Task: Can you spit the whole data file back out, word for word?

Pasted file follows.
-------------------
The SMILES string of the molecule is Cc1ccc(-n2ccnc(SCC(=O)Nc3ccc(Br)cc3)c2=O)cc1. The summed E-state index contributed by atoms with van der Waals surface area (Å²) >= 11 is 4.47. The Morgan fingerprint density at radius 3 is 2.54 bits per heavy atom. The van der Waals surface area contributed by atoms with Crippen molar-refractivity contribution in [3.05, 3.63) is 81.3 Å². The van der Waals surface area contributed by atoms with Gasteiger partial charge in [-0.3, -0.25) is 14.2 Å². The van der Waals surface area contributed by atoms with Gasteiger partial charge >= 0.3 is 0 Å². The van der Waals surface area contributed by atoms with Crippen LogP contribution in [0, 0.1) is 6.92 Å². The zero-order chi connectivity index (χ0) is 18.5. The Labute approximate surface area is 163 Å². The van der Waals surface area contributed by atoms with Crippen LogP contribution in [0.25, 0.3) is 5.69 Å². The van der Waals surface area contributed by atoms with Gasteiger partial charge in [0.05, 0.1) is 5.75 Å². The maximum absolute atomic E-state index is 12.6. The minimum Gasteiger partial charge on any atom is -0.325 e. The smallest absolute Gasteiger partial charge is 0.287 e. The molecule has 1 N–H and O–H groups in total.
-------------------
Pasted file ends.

The SMILES string of the molecule is Cc1ccc(-n2ccnc(SCC(=O)Nc3ccc(Br)cc3)c2=O)cc1. The summed E-state index contributed by atoms with van der Waals surface area (Å²) >= 11 is 4.47. The Morgan fingerprint density at radius 3 is 2.54 bits per heavy atom. The van der Waals surface area contributed by atoms with Crippen molar-refractivity contribution in [3.05, 3.63) is 81.3 Å². The van der Waals surface area contributed by atoms with Gasteiger partial charge in [-0.3, -0.25) is 14.2 Å². The van der Waals surface area contributed by atoms with Gasteiger partial charge >= 0.3 is 0 Å². The van der Waals surface area contributed by atoms with Crippen LogP contribution in [0, 0.1) is 6.92 Å². The zero-order chi connectivity index (χ0) is 18.5. The Labute approximate surface area is 163 Å². The van der Waals surface area contributed by atoms with Crippen LogP contribution in [0.25, 0.3) is 5.69 Å². The van der Waals surface area contributed by atoms with Gasteiger partial charge in [0.05, 0.1) is 5.75 Å². The maximum absolute atomic E-state index is 12.6. The minimum Gasteiger partial charge on any atom is -0.325 e. The smallest absolute Gasteiger partial charge is 0.287 e. The molecule has 1 N–H and O–H groups in total.